Skip to content

East Lothian Woodland Walks 1: Butterdean Wood Traditional Geocache

This cache has been archived.

Jack Aubrey: The cache location has been grubbed up to prepare for drainage work. The box would need to be relocated a good way off, in effect becoming a new cache. Perhaps, with new cachers emerging in East Lothian, it is time for this one to retire and leave the area free for new ventures?

Hidden : 01/15/2006
1.5 out of 5
2 out of 5

Size: Size:   small (small)

Join now to view geocache location details. It's free!


How Geocaching Works

Related Web Page

Please note Use of services is subject to the terms and conditions in our disclaimer.

Geocache Description:

First in a short series of woodland walks in East Lothian. The cache is concealed just outside the boundary of land owned and managed by the Woodland Trust Scotland but can be easily accessed during a circular walk around the wood.

From the village of Gladsmuir on the A199 take the small road south which is signposted to Butterdean Wood. You can park at N 55.56.780 W 002.52.008 on the access path to the wood. Be considerate; and be careful when you reverse back onto the road. Visibility is not good. There is also a map and information board. This tells you that the earliest record of Butterdean Wood dates from 1682, when it was part of Gledsmuir (“the moor of the black kites”) and appears mostly to have been willow and birch. But there is a much more interesting - and earlier - reference quoted in an article in the Woodland Trust's magazine "Broadleaf", which tells us that "At 10 o’clock one night in 1649, the story goes, Isabel and Margaret Bartilman met the devil and danced with him at ‘Butterdam’. "

In the 18th century a church occupied part of the south east corner of the site but was demolished in 1790.

On 6 August 1850 ‘it was resolved that a hospital should be established for the reception of poor, sick and strangers during the harvest’. There are no visible remains of Butterdean House today, although a local resident remembers it as a ruin when she was a girl in the 1920s.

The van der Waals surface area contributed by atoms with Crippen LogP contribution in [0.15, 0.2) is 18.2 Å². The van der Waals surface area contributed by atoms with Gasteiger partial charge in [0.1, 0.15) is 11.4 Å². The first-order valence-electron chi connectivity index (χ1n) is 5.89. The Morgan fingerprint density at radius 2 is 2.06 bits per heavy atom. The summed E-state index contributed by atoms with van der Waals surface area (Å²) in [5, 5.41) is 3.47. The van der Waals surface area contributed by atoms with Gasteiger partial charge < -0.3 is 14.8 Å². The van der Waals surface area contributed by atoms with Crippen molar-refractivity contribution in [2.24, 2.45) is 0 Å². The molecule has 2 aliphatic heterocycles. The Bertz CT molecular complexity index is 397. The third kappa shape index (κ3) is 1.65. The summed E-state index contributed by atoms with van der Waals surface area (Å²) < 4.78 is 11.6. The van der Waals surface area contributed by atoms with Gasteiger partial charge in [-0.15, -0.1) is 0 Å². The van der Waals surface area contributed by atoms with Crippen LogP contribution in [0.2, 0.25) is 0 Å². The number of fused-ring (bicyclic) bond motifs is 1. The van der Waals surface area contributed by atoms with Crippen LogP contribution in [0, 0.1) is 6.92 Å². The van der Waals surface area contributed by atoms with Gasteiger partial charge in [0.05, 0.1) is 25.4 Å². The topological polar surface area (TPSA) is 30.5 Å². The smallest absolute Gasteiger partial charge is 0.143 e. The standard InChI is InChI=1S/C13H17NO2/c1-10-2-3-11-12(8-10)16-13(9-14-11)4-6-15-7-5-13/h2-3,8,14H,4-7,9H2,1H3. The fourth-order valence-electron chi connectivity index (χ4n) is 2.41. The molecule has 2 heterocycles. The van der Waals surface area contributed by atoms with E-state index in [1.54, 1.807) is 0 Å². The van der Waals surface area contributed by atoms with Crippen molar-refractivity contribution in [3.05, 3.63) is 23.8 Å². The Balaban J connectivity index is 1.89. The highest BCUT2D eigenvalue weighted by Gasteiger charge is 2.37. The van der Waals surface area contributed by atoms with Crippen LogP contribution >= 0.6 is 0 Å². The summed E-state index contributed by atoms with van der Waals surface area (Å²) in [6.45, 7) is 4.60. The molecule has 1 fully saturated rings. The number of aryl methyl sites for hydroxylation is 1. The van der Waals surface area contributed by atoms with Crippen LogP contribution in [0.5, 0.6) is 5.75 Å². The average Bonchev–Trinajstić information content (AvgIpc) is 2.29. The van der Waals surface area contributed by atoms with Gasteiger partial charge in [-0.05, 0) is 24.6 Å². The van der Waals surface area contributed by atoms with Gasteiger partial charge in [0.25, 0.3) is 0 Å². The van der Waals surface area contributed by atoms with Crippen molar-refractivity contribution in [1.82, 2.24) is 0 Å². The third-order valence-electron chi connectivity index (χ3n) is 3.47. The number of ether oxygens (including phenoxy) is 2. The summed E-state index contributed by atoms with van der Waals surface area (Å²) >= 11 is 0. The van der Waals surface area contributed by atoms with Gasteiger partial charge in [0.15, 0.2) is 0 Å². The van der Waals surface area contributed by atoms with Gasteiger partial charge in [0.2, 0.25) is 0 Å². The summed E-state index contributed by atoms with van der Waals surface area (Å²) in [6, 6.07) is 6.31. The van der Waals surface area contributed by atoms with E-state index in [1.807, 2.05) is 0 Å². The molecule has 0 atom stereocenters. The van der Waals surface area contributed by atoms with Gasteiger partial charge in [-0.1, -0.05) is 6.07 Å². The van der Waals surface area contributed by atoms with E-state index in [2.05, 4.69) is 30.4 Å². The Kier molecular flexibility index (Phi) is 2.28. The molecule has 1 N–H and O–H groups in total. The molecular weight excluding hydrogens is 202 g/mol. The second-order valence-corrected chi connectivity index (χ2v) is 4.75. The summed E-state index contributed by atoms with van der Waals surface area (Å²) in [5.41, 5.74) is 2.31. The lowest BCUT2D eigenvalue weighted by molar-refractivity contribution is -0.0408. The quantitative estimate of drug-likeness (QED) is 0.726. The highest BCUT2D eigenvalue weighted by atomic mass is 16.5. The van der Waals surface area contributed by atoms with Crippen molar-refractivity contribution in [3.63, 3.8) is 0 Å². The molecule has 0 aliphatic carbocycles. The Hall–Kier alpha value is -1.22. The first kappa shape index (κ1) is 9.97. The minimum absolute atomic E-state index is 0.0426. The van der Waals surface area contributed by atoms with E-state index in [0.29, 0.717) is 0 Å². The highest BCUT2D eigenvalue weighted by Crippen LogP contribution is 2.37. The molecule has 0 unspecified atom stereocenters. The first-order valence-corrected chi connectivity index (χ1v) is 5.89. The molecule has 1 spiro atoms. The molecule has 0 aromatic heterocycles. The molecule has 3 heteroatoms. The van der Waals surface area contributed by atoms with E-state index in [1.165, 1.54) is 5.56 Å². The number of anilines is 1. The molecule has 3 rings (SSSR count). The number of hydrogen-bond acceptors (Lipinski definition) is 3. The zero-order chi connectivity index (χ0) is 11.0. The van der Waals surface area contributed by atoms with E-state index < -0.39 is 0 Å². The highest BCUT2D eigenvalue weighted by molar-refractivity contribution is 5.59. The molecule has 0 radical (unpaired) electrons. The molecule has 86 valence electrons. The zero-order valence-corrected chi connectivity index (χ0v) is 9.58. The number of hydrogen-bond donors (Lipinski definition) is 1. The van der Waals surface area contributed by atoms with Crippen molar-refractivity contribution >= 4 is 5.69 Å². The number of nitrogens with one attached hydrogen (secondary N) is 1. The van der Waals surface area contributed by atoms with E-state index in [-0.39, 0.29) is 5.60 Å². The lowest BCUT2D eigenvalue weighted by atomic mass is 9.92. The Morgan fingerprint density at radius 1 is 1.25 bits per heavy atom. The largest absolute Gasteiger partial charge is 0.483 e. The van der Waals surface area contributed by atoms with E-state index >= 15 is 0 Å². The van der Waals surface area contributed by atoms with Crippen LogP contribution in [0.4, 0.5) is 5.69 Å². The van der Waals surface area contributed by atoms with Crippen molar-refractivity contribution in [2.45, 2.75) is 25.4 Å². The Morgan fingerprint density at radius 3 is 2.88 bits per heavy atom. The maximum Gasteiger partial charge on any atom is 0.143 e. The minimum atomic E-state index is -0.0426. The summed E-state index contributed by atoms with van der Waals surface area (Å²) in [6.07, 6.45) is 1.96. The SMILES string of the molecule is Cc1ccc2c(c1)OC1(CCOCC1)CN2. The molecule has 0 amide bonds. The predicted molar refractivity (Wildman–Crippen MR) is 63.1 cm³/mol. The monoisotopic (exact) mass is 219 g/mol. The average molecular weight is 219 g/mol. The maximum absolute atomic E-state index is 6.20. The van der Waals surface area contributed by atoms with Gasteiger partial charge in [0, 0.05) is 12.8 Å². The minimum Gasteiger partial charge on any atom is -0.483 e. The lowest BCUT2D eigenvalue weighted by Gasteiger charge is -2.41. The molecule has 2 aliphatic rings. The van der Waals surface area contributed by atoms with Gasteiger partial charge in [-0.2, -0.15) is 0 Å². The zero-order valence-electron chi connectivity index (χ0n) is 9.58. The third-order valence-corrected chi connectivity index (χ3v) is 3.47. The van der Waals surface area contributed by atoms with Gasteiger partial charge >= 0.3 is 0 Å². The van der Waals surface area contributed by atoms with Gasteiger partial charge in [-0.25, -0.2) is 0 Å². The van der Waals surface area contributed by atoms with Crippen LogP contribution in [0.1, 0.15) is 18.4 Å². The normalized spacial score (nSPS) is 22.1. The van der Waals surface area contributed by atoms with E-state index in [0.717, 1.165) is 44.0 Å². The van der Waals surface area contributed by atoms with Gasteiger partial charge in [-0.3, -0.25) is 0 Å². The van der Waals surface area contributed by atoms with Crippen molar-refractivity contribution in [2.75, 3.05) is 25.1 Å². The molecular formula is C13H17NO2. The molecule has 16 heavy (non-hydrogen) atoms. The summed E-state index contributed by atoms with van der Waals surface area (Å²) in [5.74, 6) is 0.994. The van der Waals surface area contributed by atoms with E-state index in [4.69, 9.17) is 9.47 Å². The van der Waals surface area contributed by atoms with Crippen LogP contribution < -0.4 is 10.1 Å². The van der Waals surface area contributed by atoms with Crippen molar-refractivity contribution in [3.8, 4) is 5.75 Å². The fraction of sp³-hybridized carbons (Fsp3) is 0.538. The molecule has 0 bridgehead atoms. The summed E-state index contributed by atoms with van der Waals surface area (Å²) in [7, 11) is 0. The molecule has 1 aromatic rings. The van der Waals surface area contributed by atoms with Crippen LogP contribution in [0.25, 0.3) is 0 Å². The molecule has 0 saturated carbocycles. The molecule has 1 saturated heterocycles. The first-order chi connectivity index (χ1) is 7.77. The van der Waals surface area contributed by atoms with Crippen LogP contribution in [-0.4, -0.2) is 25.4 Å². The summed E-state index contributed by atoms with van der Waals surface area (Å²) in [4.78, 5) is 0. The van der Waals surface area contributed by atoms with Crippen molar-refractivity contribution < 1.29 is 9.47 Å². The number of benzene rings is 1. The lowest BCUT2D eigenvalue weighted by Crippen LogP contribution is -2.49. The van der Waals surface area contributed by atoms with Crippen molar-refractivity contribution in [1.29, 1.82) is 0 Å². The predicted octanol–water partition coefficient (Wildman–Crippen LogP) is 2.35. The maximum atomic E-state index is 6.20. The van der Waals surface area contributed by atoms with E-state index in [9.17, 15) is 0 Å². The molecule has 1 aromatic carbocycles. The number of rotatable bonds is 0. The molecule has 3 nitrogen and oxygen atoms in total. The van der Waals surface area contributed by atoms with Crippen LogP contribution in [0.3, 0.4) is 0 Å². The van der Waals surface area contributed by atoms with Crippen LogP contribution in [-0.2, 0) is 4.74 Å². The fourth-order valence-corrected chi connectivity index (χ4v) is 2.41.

The wood was purchased by the Forestry Commission after the Second World War and part of the area is still dominated by characteristic ranks of conifers.

Since 1988, when most of the wood was purchased by the Trust and part by East Lothian Council, it has been managed with a view to returning it to native broadleaved trees.

More information about the Woodland Trust can be found at The Woodland Trust website

You can do the cache on an “out and back” route, but it is worth taking the circular walk. The circuit of the wood makes a pleasant 45 minute or so stroll and a couple of rounds give a good short run. The area is a popular choice for exercising dogs and children. It is basically flat going but the paths can be very muddy and there are plenty of obstructions – so don’t try pushing a buggy! When it is quieter, there is plenty of wildlife to be seen, including roe deer and badger at the right times (you can spot a large sett from the path). It is a wood, so the tree cover may well interfere with GPS reception. But the area where the cache is situated gives a clear view of the sky. By the same token, it is open to observation, so take care when retrieving and rehiding the cache.

Additional Hints (Decrypt)

haqre ebpxf

Decryption Key


(letter above equals below, and vice versa)